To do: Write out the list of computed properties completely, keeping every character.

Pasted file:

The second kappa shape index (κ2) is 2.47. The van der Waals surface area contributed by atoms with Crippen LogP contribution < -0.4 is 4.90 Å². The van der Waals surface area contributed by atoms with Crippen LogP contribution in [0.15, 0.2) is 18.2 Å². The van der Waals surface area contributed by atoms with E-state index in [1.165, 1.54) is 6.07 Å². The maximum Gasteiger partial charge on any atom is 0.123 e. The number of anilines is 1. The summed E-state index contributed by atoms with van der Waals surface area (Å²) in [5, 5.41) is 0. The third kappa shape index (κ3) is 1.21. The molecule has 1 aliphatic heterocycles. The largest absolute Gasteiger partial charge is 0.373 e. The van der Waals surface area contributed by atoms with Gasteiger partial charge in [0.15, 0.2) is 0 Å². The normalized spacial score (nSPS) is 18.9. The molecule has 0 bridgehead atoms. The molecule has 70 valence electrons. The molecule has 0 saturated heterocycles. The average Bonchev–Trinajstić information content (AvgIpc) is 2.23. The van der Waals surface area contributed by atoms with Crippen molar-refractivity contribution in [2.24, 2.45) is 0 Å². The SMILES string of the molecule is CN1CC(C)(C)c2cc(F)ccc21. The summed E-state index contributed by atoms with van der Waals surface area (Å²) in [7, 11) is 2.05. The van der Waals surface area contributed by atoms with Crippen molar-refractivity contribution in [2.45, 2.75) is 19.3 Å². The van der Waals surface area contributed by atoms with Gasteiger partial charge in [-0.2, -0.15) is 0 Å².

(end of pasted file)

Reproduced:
The second kappa shape index (κ2) is 2.47. The van der Waals surface area contributed by atoms with Crippen LogP contribution < -0.4 is 4.90 Å². The van der Waals surface area contributed by atoms with Crippen LogP contribution in [0.15, 0.2) is 18.2 Å². The van der Waals surface area contributed by atoms with E-state index in [1.165, 1.54) is 6.07 Å². The maximum Gasteiger partial charge on any atom is 0.123 e. The number of anilines is 1. The summed E-state index contributed by atoms with van der Waals surface area (Å²) in [5, 5.41) is 0. The third kappa shape index (κ3) is 1.21. The molecule has 1 aliphatic heterocycles. The largest absolute Gasteiger partial charge is 0.373 e. The van der Waals surface area contributed by atoms with Gasteiger partial charge in [0.15, 0.2) is 0 Å². The normalized spacial score (nSPS) is 18.9. The molecule has 0 bridgehead atoms. The molecule has 70 valence electrons. The molecule has 0 saturated heterocycles. The average Bonchev–Trinajstić information content (AvgIpc) is 2.23. The van der Waals surface area contributed by atoms with Crippen molar-refractivity contribution in [2.24, 2.45) is 0 Å². The SMILES string of the molecule is CN1CC(C)(C)c2cc(F)ccc21. The summed E-state index contributed by atoms with van der Waals surface area (Å²) in [7, 11) is 2.05. The van der Waals surface area contributed by atoms with Crippen molar-refractivity contribution in [2.45, 2.75) is 19.3 Å². The van der Waals surface area contributed by atoms with Gasteiger partial charge in [-0.2, -0.15) is 0 Å².